At 2023 WM Phoenix Open, Rickie Fowler’s return to contention feels right

SCOTTSDALE, Ariz. — If you wanted to encapsulate the Rickie Fowler experience, or what’s become of it over the past four years, you could do a whole lot worse than the 14th tee box Saturday afternoon.

For the fans adorning the hill abutting Scottsdale Road, Fowler’s driver head meeting golf ball served as a starting gun. These might be the farthest recesses of TPC Scottsdale, but where Fowler goes, the party follows. So as his ball soared through the air, the hollers rose. “Let ‘em hang, Rickie,” yelled one fan. The more common refrain was a three-word rhyme not fit for print. It starts with Big and ends with Rick, if that helps.

On the PGA Tour, this is rarified air. Golfers seldom have cult followings. The Thunderbirds could let 120 or so of this week’s 134 participants stroll the grounds Sunday and it wouldn’t earn much more than a sideways murmur from the biggest golf die-hards.

Rickie? Rickie is one of the others.

The Thunderbirds — the Phoenix Open’s organizers — were among the first to recognize as much. Back in 2009, when Fowler was still an amateur at Oklahoma State, they invited him to the tournament as an exempt entry. That was, in part, because they could see his unique talent. It was also because they could see his unique appeal.

2023 WM Phoenix Open
2023 WM Phoenix Open

Rickie Fowler makes his way to the 12th tee during the third round of the 2023 WM Phoenix Open at TPC Scottsdale. (Photo: Allan Henry-USA TODAY Sports)

That all congealed in 2014. On the course, Fowler finished in the top five of all four majors. He became golf’s next superstar, and had the swagger to match. His trademark Sunday look made orange a golf color and Puma an outfitting choice at munis across the country.

All of which brings us back to Saturday, at the 14th hole. For those fans, the Fowler of 2014 lives on.

The thin green ropes of a golf course, though, have a funny way of separating vision from reality. So it was on 14. As fans serenaded Fowler, the man himself buckled to one knee, begging a wayward ball to find its way back to the fairway. So it was on 15, too, where the fans erupted as he leaned to his left watching his drive sail into the desert brush. No matter, the crowd rose again when Fowler went for that par five’s green in two, taking aim at the middle clearing of a V-shaped tree. Again, the actual results betrayed them. Fowler’s ball found water.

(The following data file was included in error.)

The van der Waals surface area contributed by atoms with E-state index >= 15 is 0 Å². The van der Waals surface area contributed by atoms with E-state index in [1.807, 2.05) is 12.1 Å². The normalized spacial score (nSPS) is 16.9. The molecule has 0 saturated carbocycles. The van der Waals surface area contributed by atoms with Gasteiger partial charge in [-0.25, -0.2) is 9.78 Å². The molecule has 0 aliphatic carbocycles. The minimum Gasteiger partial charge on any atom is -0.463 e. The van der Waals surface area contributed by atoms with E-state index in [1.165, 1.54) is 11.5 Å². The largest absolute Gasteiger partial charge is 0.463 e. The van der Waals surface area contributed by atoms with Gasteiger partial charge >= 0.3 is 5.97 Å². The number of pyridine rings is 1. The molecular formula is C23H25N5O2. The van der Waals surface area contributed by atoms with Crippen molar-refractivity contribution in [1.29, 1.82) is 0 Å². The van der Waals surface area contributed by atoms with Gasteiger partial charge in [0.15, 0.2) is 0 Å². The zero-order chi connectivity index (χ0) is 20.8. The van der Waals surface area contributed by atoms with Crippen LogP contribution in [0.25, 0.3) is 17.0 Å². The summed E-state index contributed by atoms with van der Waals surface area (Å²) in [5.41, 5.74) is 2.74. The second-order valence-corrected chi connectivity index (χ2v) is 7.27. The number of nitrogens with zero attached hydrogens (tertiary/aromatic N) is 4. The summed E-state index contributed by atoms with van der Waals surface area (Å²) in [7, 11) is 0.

This is the Rickie Fowler experience of late.

Since his win at the 2019 Phoenix Open, he’s wandered the golf wilderness. Over the last three seasons, his stats were as follows: 60 events played, no wins, four top 10s, 24 missed cuts. In the FedEx Cup standings, he finished 94th, 134th and 133rd.

“It’s been a tough couple of years trying to grind through things and work on some changes and ultimately feel comfortable,” Fowler said last year.

Certainly, that was visible Saturday. Fowler’s struggles off the tee were no mirage. He found just six of 14 fairways and, in his words, was “just managing our way around.”

But for once, that isn’t the full story. Take those same holes on Saturday’s back nine.

On 14, Fowler got himself to the fringe out of the left rough, setting up a two-putt par. On 15, he stuck a pitch to four feet from the drop zone. Crisis averted: par. After finding water off the tee with a pull hook on 17, he drained a tricky 13-footer for another par save.

“Did a great job of managing and scoring and kind of keeping things moving forward,” Fowler said.

And so things moved forward to 18, with Fowler occupying a space he seldom has over these past four years. Beyond the green, an electronic scoreboard showed Fowler inside the top 10 at 8 under for the week. Fans stood to attention, already in their places to watch the leaders come through minutes later. Fowler’s element.

So, from 121 yards out, he pulled out a sand wedge and provided the day’s pièce de résistance.

One bounce, then two, and there it was. Fowler’s ball nestled up mere inches from the hole. Before his tap-in birdie to move to 9 under, he pumped his arms, waving the crowd into a guttural roar.

“It’s fun to play with the fans out here when you can,” Fowler said. “I felt pretty confident from there and I had that one under control. So anything to get the fans involved and make sure they’re having a good time.”

For four years, these moments have been desperately lacking. Golf has missed them. And Fowler has missed them.

“Really the last few years haven’t been in this position a whole lot,” Fowler said. “No, it never gets old. But it’s nothing really different. We’ve been here before. So just kind of have to soak it up and have fun.”

Fowler denied the notion that his struggles change anything, fundamentally, about the experience of being in contention. The joy of walking off 18 just four strokes back with Sunday of a meaningful tournament looming is still joy, same as it ever was.

But this is not Rickie Fowler, same as he ever was. He’s got wrinkles now, an elder statesman during the Tour’s youth movement. The skater boy hair that used to pop out from beneath his golf cap is long gone. As he spoke with a reporter following Saturday’s news conference, his eyes lit up, spotting his one-year old daughter, Maya, waddling towards him, calling out for “dada.” When his media responsibilities were done, parental duty took over. On the player’s patio beside the TPC Scottsdale clubhouse, he played with Maya, twirling her in his arms until she was too tired to laugh anymore.

The soundtrack to their father-daughter session was familiar. From beyond the utility golf carts and media podium, a few fans had spotted him. “Ric-kie, Ric-kie,” came the chants.

The Rickie Fowler experience, meet Rickie Fowler.

Story originally appeared on GolfWeek